In Deep Economy, Bill McKibben answers with an emphatic “Not anymore.” He suggests that over the last couple of centuries, growth in economic productivity has enabled a great many people to move from lives of grueling drudgery to relative comfort. And there remain several billion people for whom increased income can bring greater happiness. But for those who have achieved a modicum of prosperity (he cites research that pegs the threshold for a country at $10,000 per capita per year), more no longer equals better. The consequences of economic growth are not only devastating our planet, they are also making us unhappy. In the U.S., our national happiness level peaked in 1950 and has been declining ever since.

In flowing, personal prose sprinkled with stunning facts and vivid examples, McKibben looks at the consequences of our single-minded pursuit of the economic efficiencies that enable growth—such as a giant hog farm center in North Carolina that produces more fecal material than California, New York, and Washington combined. He suggests that economic growth is producing a hyper-individualism that leaves people alienated from community and desperate to fill the resulting vacuum in their lives with more money and more things, which further feeds the economic growth engine.

So how do we wean ourselves from our addiction to growth? For McKibben, the key is to discover that happiness is derived from an economy rooted in community. He cites examples of food, energy, communications, housing materials, and entertainment that when produced and purchased locally, not only reduce impact on the planet, but also create the neighborly connections fundamental to human happiness. McKibben cites a study showing that a person who shops at a farmers' market will have 10 times more conversations than one who shops at a supermarket. He tells with humor and satisfaction of his own experiment with a Year of Eating Locally—attuning his diet to the natural rhythms of the seasons (lots of turnips in the winter) and getting to know the folks in his region who produce and process food.

Photo of Carrot

Can we make the transition to a no-growth or slow-growth economy more rooted in community? Spurred by the specter of global warming and the end of cheap oil, a burgeoning movement is arising around the world to do exactly that. But there's an inconvenient truth about our economic system that keeps us tethered to economic growth. It's the fact that money is created from bank loans which must be paid back with interest. Without growth, there's no money to pay the interest. It doesn't have to be this way—economic growth is not required when governments, rather than banks, issue money. But history shows that the powerful interests that reap vast riches from the current monetary system will fight tooth and nail against any change in the system. What McKibben shows us in Deep Economy is that it's a fight we need to take on. If we can get off the growth train and rebuild our communities, we may not only restore the planet, but our happiness as well.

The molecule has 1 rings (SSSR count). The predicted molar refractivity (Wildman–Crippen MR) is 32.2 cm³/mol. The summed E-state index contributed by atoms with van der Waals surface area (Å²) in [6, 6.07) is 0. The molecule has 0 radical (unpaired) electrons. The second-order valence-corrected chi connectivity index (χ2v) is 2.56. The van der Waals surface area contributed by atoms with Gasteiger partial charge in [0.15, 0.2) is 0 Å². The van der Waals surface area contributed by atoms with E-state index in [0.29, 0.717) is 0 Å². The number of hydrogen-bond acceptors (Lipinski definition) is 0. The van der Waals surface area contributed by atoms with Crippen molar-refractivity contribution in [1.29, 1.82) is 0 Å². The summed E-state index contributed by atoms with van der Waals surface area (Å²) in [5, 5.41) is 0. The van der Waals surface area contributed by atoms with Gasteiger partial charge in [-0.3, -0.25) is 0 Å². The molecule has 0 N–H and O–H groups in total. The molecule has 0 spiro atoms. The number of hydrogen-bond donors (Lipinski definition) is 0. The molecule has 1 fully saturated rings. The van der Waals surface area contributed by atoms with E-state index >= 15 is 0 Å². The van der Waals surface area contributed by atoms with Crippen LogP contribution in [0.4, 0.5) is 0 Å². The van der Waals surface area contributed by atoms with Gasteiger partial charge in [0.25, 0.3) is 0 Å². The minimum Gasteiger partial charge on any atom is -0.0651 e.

Fran Korten is the executive director of the nonprofit Positive Futures Network and the publisher of YES! Magazine.

Excerpt from Deep Economy ::

A single farmers' market may not seem very important compared to a Wal-Mart, but farmers' markets are the fastest-growing part of our food economy. They've doubled in number and in sales and then doubled again in the last decade, suggesting new possibilities for everything from land use patterns to community identity. Similar experiments are cropping up in many other parts of the economy and in many other places around the world, driven not by government fiat but by local desire and necessity. That desire and necessity form the scaffolding on which this new, deeper economy will be built, in pieces and from below. It's a quiet revolution begun by ordinary people with the stuff of our daily lives.

Image from Juvies

I wish I'd made this film. It's humane and honest, fair, and brave. That's a lot more than we can say for our juvenile justice system.

In the mid-nineties, the film points out, Princeton professor John Dilulio scared the bejesus out of nearly everyone when he warned that the current generation of young men was a “wolf pack of superpredators.”

Dilulio later changed his mind, but by then it didn't matter—the specter of gangs of youthful superpredators roaming the city streets had already gripped the public imagination, and the perceived menace led to a popular wave of tough-on-crime legislation and harsh sentencing guidelines.

Image from Juvies

These so-called superpredators are the “juvies” that this film is about.

At Eastlake Juvenile Hall in Los Angeles, scores of violent and dangerous kids await sentencing as adults. For the film, 12 of them are selected at random to learn video production. Many of these kids have committed terrible crimes, such as assault and murder. Others seem simply to have been in the wrong place at the wrong time, guilty mainly of associating with members of gangs. Almost all end up with sentences ranging from 11 years to life-plus-25 years.

In Juvies, you have a chance to become acquainted with them, minus the TV-news hype, to hear their stories, and to make up your own mind. You'll find that they're not who you thought they were. You will also find it hard not to like them, even knowing what they've done.

Image from Juvies

The kids featured in Juvies are part of a national trend—each year more than 200,000 juveniles are locked up in adult prisons. Incarceration in adult prisons offers these kids little opportunity for education or rehabilitation and puts them at high risk of being beaten or sexually assaulted. Juvies asks us to rethink a justice system in which children are tried as adults, serving sentences out of proportion with the crimes they committed. Are we really safer as a result?

The documentary finally asks us to examine the role we play. What's doing more damage to our world, these so-called superpredators or our fear of them?

“Scared people are dangerous people,” a California Crip serving a life sentence once told me. Juvies shows us why he's right.

Carol Estes is a YES! contributing editor. She teaches college classes at Washington State Reformatory.
Juvies can be borrowed for free from The Film Connection: .

No Paywall. No Ads. Just Readers Like You.
You can help fund powerful stories to light the way forward.
Donate Now.